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Short Cut to Remote Gaming Forum (29 Aug 2020)
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What ROLE-PLAYING have you been doing?
If they are teen/tween or up, you might as well run B/X, but younger than that, something rules-light is probably best. MAZE RATS (made by the designer to play with his 5th-grade students) or the aforementioned KNAVE (same designer, but better OSR compatibility). Or HERO KIDS or TOE.
Playing an rpg on Discord is okay. He had a camera feed set up and pointed at a big game table with a map and miniatures. He and his girlfriend were there and on laptops. Another local player was present via internet so he wouldn't need to drive across town. They could all talk via microphones in their computers, while I had to type my messages. One of the other players eventually switched to messages, because he didn't like the way his microphone was working. I'm a really fast typist, so it wasn't much of a hinderance. I learned how to use the dice-roller function, but this was mostly a role-playing interlude and there was no combat. I played a doppleganger, but the other player characters knew that. The story involved planning and reconnaissance for a heist during an upcoming masquerade. The host seems to be a vampire, and has some connection to a local drug dealer/pimp/rogue who is selling a highly addictive blood-based drug. Like any rpg session, sometimes I was very involved, and sometimes not at all, and it was easy to tab over to Facebook or newsites while sort of listening in on other conversations in the game. Discord would ping me whenever there was a new message or picture posted there while I was at another site.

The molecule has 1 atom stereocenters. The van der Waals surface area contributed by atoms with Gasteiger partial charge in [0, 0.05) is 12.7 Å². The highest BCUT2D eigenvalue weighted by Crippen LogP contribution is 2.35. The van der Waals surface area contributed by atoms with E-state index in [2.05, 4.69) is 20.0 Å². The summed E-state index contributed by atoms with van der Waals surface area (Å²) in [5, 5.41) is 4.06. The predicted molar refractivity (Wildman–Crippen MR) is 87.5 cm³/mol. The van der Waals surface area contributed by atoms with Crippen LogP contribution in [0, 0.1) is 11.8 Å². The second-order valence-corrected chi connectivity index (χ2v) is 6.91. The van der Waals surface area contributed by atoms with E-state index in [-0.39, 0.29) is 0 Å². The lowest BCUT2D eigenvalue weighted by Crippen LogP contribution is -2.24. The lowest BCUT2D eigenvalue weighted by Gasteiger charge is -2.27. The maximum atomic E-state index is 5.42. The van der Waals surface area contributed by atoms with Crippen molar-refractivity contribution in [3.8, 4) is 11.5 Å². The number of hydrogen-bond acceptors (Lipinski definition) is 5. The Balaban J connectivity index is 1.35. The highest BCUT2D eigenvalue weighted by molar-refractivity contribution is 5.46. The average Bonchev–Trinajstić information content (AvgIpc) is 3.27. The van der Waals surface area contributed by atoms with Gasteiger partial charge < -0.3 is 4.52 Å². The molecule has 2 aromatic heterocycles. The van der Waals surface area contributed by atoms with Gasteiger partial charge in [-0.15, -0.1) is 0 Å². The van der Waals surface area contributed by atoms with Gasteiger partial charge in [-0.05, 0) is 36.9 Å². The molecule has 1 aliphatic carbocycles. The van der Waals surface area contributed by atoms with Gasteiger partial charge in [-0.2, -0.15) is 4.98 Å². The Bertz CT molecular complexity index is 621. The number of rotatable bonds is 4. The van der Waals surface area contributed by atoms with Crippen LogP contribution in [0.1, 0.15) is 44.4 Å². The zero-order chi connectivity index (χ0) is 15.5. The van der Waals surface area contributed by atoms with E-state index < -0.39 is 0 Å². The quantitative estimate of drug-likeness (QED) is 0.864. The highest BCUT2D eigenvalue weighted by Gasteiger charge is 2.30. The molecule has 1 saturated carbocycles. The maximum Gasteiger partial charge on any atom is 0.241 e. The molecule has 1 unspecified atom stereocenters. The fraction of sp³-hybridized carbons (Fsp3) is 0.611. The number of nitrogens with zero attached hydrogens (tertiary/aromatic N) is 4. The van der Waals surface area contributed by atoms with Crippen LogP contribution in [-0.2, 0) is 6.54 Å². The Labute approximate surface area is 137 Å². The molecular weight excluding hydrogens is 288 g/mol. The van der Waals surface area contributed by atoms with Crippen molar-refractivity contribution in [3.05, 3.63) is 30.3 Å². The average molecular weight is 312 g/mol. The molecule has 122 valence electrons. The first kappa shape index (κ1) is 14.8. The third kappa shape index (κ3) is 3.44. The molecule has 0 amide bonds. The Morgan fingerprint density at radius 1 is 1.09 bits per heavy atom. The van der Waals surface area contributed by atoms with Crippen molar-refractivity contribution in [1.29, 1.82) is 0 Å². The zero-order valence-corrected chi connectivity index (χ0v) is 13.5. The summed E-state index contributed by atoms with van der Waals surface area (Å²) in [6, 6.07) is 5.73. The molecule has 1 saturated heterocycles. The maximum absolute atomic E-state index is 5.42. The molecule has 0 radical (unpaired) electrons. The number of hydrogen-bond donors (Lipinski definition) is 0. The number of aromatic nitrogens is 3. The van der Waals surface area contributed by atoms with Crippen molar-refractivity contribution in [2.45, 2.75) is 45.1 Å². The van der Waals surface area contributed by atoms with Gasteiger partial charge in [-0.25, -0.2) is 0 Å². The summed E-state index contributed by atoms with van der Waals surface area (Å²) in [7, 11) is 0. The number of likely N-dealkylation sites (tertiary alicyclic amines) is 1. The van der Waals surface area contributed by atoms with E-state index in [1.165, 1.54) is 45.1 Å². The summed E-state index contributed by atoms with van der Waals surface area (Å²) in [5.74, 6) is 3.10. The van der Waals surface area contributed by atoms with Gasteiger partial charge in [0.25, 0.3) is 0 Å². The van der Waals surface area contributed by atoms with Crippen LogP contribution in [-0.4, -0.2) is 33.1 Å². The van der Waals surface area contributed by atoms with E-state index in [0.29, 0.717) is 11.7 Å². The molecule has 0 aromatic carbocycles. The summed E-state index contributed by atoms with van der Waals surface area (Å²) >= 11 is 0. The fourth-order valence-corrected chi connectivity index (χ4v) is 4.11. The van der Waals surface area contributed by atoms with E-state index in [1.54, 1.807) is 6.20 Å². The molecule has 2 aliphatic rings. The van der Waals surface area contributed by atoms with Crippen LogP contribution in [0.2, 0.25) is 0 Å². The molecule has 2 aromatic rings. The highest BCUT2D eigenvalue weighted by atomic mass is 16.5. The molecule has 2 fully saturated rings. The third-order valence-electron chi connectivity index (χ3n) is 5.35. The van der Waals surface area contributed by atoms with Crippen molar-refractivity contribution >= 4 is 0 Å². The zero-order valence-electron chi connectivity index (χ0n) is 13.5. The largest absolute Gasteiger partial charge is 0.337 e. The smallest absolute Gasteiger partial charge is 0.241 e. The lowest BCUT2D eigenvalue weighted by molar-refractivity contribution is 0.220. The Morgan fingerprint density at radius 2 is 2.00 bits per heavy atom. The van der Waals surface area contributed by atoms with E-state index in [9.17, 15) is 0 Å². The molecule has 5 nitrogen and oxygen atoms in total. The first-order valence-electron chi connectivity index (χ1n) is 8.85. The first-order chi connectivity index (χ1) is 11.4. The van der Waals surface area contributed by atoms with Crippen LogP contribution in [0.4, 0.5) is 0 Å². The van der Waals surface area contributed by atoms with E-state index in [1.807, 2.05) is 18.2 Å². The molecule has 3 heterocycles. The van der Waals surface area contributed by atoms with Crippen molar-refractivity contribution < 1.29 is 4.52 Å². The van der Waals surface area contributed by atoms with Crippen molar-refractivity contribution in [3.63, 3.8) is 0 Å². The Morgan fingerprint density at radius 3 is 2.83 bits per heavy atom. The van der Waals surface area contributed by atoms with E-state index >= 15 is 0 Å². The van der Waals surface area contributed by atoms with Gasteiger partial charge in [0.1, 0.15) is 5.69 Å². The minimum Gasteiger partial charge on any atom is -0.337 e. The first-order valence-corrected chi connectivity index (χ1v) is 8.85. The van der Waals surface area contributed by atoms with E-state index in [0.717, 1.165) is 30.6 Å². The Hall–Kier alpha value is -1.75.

Even though I haven't seen this friend in ages, I felt like I was almost reading his mind during game. He would give a very faint wisp of a clue, and I would know immediately and precisely what was going on. By the time an NPC ditched me just after turning a corner into an alleyway, the first thing I typed was "I look up to the sky to see if I spot either a fluttering bat or billowing mist." It wasn't that he had DMed much for me or vice versa back in the day. We actually tended to both DM for our own groups of players, but sometimes compared notes. And we read a lot of the same books and comics back then. Anyway, it was moderately fun, and I will probably play with their group from time to time.
I just got the Labyrinth Adventure Game, a new thing from River Horse (they did the cool Terminator board game last year and the previous Labyrinth/Dark Crystal games that were bad). This book has blown me away. It is an extremely simple RPG (like, just over the complexity of a Fighting Fantasy book really) with an amazing format. The Goblin King (GM) keeps track of everything on a sheet. There are 200 or so encounters and they are sketched out in a very OSR style (light on text, lots of tables, lots of room for improv and bespoke story elements). They are mostly written by Ben Milton, who does the Questing Beast reviews on YouTube, with some guest spots from Patrick Stuart (Deep Carbon Observatory), Matt Ward, Alessio Cavatore (both Warhammer), and others.
After each encounter, you roll and add to the progress to determine where to go next, with the possibility of random encounters or events along the way. The goal is to reach the center (duh) in 13 hours and get "something" from the Goblin King. The players determine what this is when they make a character.